In a deep dive into his life after his political career collapsed with an assist from Donald Trump, former South Carolina Gov. Mark Sanford (R) described to The Guardian's David Smith how the ex-president helped drive him out of the party and how the public will know when the party is done with Trump.
Keep an eye on Sen. Lindsey Graham (R-SC), he advised.
Sanford -- who memorably became involved in a marital scandal after he told his staff he was "hiking the Appalachian trail" when he instead was in Argentina with a woman who was not his wife -- finished out his second term as governor in 2011 before taking two years off and then winning a seat in House. His stay in the House, however, was short-lived after Trump became president in 2016 and Sanford failed to fully support him.
Speaking with Smith, Sanford explained, "In a cosmic sense, it's like, God, is this just a cruel joke? I went through a rather humbling journey post-2009 wherein, needless to say, within the GOP there were some folks who felt strongly that I'd let them down, which I had … And then fast forward and along comes a guy who personifies all of the opposite things that I thought God and circumstance and other people were trying to teach me post-09. And this guy is running for president? And then he gets the nomination and then he becomes president."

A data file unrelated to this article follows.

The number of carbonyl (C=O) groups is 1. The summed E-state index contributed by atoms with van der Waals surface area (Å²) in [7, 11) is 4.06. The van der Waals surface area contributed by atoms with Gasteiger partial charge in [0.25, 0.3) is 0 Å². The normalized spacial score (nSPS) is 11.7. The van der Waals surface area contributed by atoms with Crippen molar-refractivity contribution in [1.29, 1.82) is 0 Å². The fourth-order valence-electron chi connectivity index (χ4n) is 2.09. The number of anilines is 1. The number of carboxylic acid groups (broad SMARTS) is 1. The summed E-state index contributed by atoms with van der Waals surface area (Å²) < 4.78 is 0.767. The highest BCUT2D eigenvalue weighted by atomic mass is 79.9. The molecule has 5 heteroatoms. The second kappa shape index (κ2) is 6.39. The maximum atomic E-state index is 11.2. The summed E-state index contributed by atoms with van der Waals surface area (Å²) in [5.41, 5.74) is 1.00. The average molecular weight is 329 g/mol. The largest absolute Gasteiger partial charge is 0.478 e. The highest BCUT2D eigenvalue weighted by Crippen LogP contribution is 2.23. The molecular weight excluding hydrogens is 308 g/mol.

As for Trump's hold over Republicans, Sanford speculated that it is as strong as it has ever been and claimed his former South Carolina GOP colleague, Lindsey Graham, can be used as a barometer to gauge Trump's decline.
"We started in Congress together and he's very much of a different school on these kinds of things and adapts where he needs to adapt to hold power," Sanford told Smith. "But I would use him as a canary in the coalmine and the degree to which he has doubled, tripled and quadrupled down on Trump says everything. Whether you like him or not, he has a good political nose for his base. He knows South Carolina well and his reading the tea leaves is not to be dismissed."
Sanford closed his interview with Smith by taking a shot at the Republican Party that he asserts changed due to Trump.
"I am a citizen with no country," he lamented. "I am an unabashed conservative in the Jeffersonian sense and right now, if you believe in those ideals, you certainly don't find it in the Republican party and it's even been lost within the movement itself of late because there is no movement."
You can read the whole interview here.